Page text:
COLLEGE PARK, Md. — Some people have always voted by party. Others feel strongly about a specific issue. Still others are drawn to individual ballot initiatives.
This election cycle, some people say they’re voting to prevent someone they don’t like from winning. A Reuters poll released in May showed the anti-vote was equally strong on both sides. Later polls showed voters were increasingly motivated from a positive view of their candidate. Beltway News spoke to voters at a community center in Democratic stronghold College Park, Maryland, home to the University of Maryland, to see where they landed.
(Photos by Evan Pretzer and Preston Childers)
Keshab Kowtha, 20
“I would have voted regardless … if it was as contentious an election as this one or if it was a choice between very good candidates on both sides of the aisle. I feel like one of the candidates, all his terrible rhetoric, is just too awful for me. I just can’t sit by and let him have a chance of getting at the White House. My vote purely on a statistical level won’t likely matter, but even if it didn’t count, I would still end up voting.”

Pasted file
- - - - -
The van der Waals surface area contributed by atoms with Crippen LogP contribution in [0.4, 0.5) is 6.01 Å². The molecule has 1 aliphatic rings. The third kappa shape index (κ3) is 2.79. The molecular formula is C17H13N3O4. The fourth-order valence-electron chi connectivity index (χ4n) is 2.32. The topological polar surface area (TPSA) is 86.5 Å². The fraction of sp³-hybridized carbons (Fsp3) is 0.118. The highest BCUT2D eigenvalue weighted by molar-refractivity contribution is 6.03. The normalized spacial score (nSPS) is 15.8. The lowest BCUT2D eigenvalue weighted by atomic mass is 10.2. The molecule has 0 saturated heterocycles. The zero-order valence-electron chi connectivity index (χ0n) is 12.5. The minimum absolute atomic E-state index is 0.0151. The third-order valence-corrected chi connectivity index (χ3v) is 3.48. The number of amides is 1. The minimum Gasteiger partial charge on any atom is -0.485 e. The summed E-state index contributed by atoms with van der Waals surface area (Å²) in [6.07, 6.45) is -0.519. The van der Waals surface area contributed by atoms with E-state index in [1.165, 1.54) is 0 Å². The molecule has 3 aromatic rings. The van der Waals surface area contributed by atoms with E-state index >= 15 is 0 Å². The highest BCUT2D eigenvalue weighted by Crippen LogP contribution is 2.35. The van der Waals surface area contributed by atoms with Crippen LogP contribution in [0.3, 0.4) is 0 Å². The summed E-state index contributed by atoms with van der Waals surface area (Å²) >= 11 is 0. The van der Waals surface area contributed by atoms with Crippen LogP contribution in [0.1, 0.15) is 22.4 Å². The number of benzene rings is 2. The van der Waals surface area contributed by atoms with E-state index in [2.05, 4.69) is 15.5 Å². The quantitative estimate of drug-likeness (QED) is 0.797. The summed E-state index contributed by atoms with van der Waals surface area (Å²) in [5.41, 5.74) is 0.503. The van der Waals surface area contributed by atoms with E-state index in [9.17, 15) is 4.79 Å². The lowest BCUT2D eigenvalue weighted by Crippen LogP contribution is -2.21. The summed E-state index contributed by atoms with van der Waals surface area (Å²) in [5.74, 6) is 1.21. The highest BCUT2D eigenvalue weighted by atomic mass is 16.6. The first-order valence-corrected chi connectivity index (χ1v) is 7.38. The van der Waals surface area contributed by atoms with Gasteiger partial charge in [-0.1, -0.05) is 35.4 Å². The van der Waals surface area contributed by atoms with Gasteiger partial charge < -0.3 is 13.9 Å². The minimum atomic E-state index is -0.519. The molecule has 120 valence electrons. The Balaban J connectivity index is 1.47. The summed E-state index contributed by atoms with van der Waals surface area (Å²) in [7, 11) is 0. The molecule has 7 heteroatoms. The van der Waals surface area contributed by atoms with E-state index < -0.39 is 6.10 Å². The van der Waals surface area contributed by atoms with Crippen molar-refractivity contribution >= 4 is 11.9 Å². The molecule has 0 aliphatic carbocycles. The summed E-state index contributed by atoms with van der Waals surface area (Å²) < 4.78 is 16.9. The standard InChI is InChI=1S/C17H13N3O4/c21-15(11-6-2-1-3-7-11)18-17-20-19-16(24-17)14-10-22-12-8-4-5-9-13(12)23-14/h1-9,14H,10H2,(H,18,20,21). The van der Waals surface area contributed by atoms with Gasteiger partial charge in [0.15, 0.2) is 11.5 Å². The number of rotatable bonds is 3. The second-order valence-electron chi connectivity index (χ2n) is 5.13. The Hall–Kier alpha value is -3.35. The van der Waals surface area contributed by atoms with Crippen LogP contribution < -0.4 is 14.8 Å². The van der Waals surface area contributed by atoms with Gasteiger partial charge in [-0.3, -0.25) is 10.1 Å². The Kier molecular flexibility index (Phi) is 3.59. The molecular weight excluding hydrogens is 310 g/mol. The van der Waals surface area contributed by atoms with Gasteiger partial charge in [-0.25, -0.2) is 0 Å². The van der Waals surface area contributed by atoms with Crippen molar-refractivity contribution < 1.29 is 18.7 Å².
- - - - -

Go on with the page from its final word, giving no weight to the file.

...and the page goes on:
Frank Jiogo, 20
“I am voting for Hillary Clinton, not because I really want to, but because I feel like she is the best we have right now — and she is not Donald Trump.”
Olivia Rosner, 18
“This was my first election ever, so … I was excited to vote for the first time, and also I have very strong negative feelings about one candidate. And this election was a little bit scary so I wanted to put in my vote for the first woman president. I’m very excited about that.”
Fanny Featherstone, 65
“Hillary Clinton, I think, answered all the questions, and she is for everybody. We already are a great America, and we can only get greater as far as I am concerned. Trump just seems like a big bully. He says all these mean things and then he has to turn around and retract it and act like all is fine.”
William Smalwod, 34
“I voted Democrat this time mostly because of the anti-Islamic statements made by Donald Trump. Hillary had rational answers that made sense. I could hear arguments for or against them, but at the end of the day, it was rationality versus irrationality.”